Body Mass Index (BMI) is a number calculated from a person’s weight and height. BMI is a reliable indicator of body fatness for people. It does not measure body fat directly, but research has shown that it correlates to direct measures of fatty tissue. It can also be considered an alternative for direct measures and calculations.
Additionally, it is an inexpensive and easy-to-perform method of screening for weight categories that could possibly lead to health problems. Another popular measuring statistic is the WC (Waist Circumference). However, since there is often a discordance between the two values, often, the WC figures are not utilized.
Of course, the BMI can be very subjective, and in fact, each health insurance company interprets the figures in a different way. Some Ohio carriers tend to be a bit more “forgiving” than others. And of course, a few companies have very strict guidelines, especially if you are taking multiple medications. One of our tasks, as a field underwriter and broker, is to determine which companies provide the best chance to offer their best rate.
For example, a 5-9 male weighing 201 pounds is considered a “preferred” risk with Anthem. Yet, according to the BMI Index, this same person is just two pounds away from being considered “obese.” UnitedHealthcare will assign a “standard” risk classification to the same person. Most Ohio health insurance companies have multiple levels of establishing the rate, and of course, weight is not the only criteria used.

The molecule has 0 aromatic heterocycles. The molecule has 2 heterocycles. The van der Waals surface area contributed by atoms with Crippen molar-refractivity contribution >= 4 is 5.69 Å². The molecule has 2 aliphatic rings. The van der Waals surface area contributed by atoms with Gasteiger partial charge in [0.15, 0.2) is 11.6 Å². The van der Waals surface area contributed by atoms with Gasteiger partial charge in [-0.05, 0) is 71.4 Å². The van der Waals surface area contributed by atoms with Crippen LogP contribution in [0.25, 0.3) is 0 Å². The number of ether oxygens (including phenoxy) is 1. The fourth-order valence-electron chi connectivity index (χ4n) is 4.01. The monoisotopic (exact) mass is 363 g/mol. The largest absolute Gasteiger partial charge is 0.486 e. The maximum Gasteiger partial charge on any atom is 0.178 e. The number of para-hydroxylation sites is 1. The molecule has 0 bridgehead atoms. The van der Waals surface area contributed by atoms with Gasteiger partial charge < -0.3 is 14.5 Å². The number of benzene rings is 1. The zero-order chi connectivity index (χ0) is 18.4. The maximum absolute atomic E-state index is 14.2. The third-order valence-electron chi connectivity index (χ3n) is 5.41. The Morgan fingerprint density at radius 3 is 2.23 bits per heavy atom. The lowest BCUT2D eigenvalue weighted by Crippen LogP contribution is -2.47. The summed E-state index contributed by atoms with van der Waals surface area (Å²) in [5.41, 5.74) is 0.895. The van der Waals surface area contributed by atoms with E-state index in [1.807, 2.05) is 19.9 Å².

Unlike life insurance underwriting, which often has many as 5-10 different rate classes, most major companies have a few, and sometimes as many as five. Of course, here in the Buckeye state, Medical Mutual has the most risk classifications of any carrier. At last check, it was about 12. Anthem and Humana also have several pricing tiers.
Knowing your own BMI is also important to your health. For instance, if your number is above 35, and you are diabetic, many physicians feel bariatric surgery should be considered for immediate medical concerns and also increasing life expectancy. But as your weight increases, the effectiveness of this type of surgery will decline.
A Broker’s Job
As an Ohio broker, part of my job is to take into consideration the BMI of the applicant (along with other factors), and determine which carrier can offer the best coverage at the most competitive price. Whether it””s catastrophic, comprehensive or HSA coverage, each situation is different, and I try to take ample time to research which plan(s) are the best choice.
To determine BMI, there are many online sites that will allow you to perform the simple calculation. Our favorite is the National, Heart, Lung, And Blood Institute which will provide a free quick calculation along with many other healthy weight tools, such as menu plan and portion distortion. There are also several reputable government resources that will calculate your index.
For additional information on Ohio health insurance plans or obtaining a quote, please click on the “Get Instant Quote” button at the top of the page. Or…feel free to speak to a live person by contacting us.
February 4 2015 – Your BMI is no longer considered when you apply for qualified health insurance during Open Enrollment (or an SEP period). However, temporary plans are underwritten and may ask medical questions, including your height and weight. Most non-compliant plans may also request height/weight information.Tags: bmi, BMI Calculator, Does BMI affect Health Insurance Rates? Posted by